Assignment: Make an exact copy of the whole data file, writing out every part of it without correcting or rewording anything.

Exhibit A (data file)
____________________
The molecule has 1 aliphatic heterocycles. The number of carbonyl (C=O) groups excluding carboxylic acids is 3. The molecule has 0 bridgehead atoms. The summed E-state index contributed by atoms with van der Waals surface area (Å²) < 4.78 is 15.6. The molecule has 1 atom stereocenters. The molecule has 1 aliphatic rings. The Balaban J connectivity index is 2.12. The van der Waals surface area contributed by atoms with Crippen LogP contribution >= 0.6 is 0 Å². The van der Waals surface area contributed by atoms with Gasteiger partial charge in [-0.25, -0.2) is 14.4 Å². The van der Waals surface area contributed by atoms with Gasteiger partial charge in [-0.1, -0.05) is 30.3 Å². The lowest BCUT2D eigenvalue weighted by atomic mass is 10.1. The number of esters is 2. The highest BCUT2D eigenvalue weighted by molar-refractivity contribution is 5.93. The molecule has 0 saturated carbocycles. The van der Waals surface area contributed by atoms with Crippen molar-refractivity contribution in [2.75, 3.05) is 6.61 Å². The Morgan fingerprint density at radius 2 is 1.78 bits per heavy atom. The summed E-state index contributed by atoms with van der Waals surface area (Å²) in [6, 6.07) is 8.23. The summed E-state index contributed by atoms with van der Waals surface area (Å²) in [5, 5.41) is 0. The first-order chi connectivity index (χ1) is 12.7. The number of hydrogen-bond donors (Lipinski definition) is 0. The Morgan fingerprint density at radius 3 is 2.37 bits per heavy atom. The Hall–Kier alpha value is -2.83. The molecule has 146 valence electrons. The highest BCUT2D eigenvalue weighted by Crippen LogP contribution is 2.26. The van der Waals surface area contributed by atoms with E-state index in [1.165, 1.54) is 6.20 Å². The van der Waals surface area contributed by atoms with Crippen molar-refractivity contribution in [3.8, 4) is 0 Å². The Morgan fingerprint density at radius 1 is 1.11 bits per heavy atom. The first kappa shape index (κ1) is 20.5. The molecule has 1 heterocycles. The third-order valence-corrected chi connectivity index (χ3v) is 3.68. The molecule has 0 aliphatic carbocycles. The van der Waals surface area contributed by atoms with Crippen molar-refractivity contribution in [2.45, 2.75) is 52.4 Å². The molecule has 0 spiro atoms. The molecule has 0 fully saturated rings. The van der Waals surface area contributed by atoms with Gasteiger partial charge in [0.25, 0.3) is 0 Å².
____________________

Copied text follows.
The molecule has 1 aliphatic heterocycles. The number of carbonyl (C=O) groups excluding carboxylic acids is 3. The molecule has 0 bridgehead atoms. The summed E-state index contributed by atoms with van der Waals surface area (Å²) < 4.78 is 15.6. The molecule has 1 atom stereocenters. The molecule has 1 aliphatic rings. The Balaban J connectivity index is 2.12. The van der Waals surface area contributed by atoms with Crippen LogP contribution >= 0.6 is 0 Å². The van der Waals surface area contributed by atoms with Gasteiger partial charge in [-0.25, -0.2) is 14.4 Å². The van der Waals surface area contributed by atoms with Gasteiger partial charge in [-0.1, -0.05) is 30.3 Å². The lowest BCUT2D eigenvalue weighted by atomic mass is 10.1. The number of esters is 2. The highest BCUT2D eigenvalue weighted by molar-refractivity contribution is 5.93. The molecule has 0 saturated carbocycles. The van der Waals surface area contributed by atoms with Crippen molar-refractivity contribution in [2.75, 3.05) is 6.61 Å². The Morgan fingerprint density at radius 2 is 1.78 bits per heavy atom. The summed E-state index contributed by atoms with van der Waals surface area (Å²) in [6, 6.07) is 8.23. The summed E-state index contributed by atoms with van der Waals surface area (Å²) in [5, 5.41) is 0. The first-order chi connectivity index (χ1) is 12.7. The number of hydrogen-bond donors (Lipinski definition) is 0. The Morgan fingerprint density at radius 3 is 2.37 bits per heavy atom. The Hall–Kier alpha value is -2.83. The molecule has 146 valence electrons. The highest BCUT2D eigenvalue weighted by Crippen LogP contribution is 2.26. The van der Waals surface area contributed by atoms with E-state index in [1.165, 1.54) is 6.20 Å². The van der Waals surface area contributed by atoms with Crippen molar-refractivity contribution in [3.8, 4) is 0 Å². The Morgan fingerprint density at radius 1 is 1.11 bits per heavy atom. The first kappa shape index (κ1) is 20.5. The molecule has 1 heterocycles. The third-order valence-corrected chi connectivity index (χ3v) is 3.68. The molecule has 0 aliphatic carbocycles. The van der Waals surface area contributed by atoms with Crippen molar-refractivity contribution in [2.45, 2.75) is 52.4 Å². The molecule has 0 spiro atoms. The molecule has 0 fully saturated rings. The van der Waals surface area contributed by atoms with Gasteiger partial charge in [0.25, 0.3) is 0 Å².